UF Spin-Offs Boost Florida Economy By A Half Billion Dollars Annually
Companies based on University of Florida technologies contribute nearly half a billion dollars to Florida’s economy annually, according to an analysis by UF’s Center for Building Better Communities.
The study, commissioned by the UF Economic Development Administration University Center, analyzed the 2003 revenue of 61 companies with connections to UF, according to project manager Rhonda Phillips.
Phillips — who directs the Center for Building Better Communities in UF’s College of Design, Construction and Planning — analyzed records from UF’s Office of Technology Licensing and garnered additional information from 34 of the companies that responded to a survey. She fed all the data into a well-known economic impact modeling software called Implan to calculate the direct, indirect and induced impact.
Direct impact includes sales, jobs and income generated by the companies. Indirect impact is the economic activity generated by businesses selling goods and services because of the presence of the UF-connected companies, and induced impact is the economic activity generated from spending by employees of those companies.
The 2003 direct impact of the companies was measured at $186.2 million. Indirect and induced impacts totaled another $270 million, for a total impact of $456.2 million. The analysis also indicated direct employment of 921 people, Phillips said, and total employment — direct, indirect and induced — of 1,925 jobs in Florida.
“For every dollar of revenue generated, another $1.44 is generated in the Florida economy,” Phillips said. “And for every job created by these companies, another 1.08 jobs is created in the Florida economy.”
Win Phillips, UF’s vice president for research, said the analysis confirms that university technology transfer is a significant contributor to the Florida economy.
“As the university continues to evolve in the 21st century, its role in helping position Florida as a high-tech powerhouse will be even more important,” Win Phillips said. “An emphasis on science and research will increasingly make the state a preferred destination for technology workers and other 21st-century professionals.”
David Day, director of the Office of Technology Licensing, said that until recently UF technologies were licensed primarily to major corporations.
“But many major corporations have chosen to let smaller start-ups lay the groundwork for new technologies, with an eye toward acquiring the most successful of those companies,” Day said, so beginning in 2001 the university also concentrated on licensing its emerging technologies to start-up companies that could nurture the science. Since then the number of new licenses has grown dramatically, from eight in 1999 to 64 in 2003, with more than 20 percent of them being to new or existing UF start-ups.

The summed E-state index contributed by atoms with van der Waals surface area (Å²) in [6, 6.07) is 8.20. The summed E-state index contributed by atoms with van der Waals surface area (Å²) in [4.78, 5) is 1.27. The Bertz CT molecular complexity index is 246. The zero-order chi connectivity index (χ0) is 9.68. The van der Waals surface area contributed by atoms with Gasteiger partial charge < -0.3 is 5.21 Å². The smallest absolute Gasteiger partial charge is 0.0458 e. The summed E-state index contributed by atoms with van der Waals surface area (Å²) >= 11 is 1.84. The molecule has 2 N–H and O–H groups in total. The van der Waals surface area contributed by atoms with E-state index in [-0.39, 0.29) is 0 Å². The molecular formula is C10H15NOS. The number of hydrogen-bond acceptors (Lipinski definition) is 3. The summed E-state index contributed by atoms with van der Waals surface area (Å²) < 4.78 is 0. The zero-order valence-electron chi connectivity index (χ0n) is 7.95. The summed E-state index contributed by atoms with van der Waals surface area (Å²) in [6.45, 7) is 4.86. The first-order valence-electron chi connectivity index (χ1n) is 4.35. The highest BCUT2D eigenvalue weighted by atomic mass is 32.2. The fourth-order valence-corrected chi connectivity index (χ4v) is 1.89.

Many of those start-ups are in the biotechnology field, and several have reported great successes recently.
Applied Genetic Technologies Corp., or AGTC, a start-up based at the university’s Sid Martin Biotechnology Development Incubator that is developing gene therapy treatments using a technology developed at UF received more than $15 million in venture capital funding in late 2003 and recently entered into a major research agreement with biotech giant Genzyme Corporation. AGTC currently employs 14 people and anticipates adding more.
In December 2004, the Food and Drug Administration cleared the way for Oragenics, another UF startup, to begin human clinical trials on a gene-related treatment for tooth decay. Oragenics recently outgrew the local biotech incubator with 19 employees and moved into its own building nearby.
Both of these companies have received assistance from the UF EDA University Center, which is housed in the Office of Technology Licensing.
“The study was funded in an effort to help people understand the value tech-based economic development can have on our community and our state,” said program coordinator Terry Lemesh.
Florida Gov. Jeb Bush praised the economic impact results and UF’s efforts to grow biotech companies.
“It’s vitally important that we continue our efforts to help start-up companies get technologies from the university laboratories to the marketplace to strengthen Florida’s economy,” Bush said.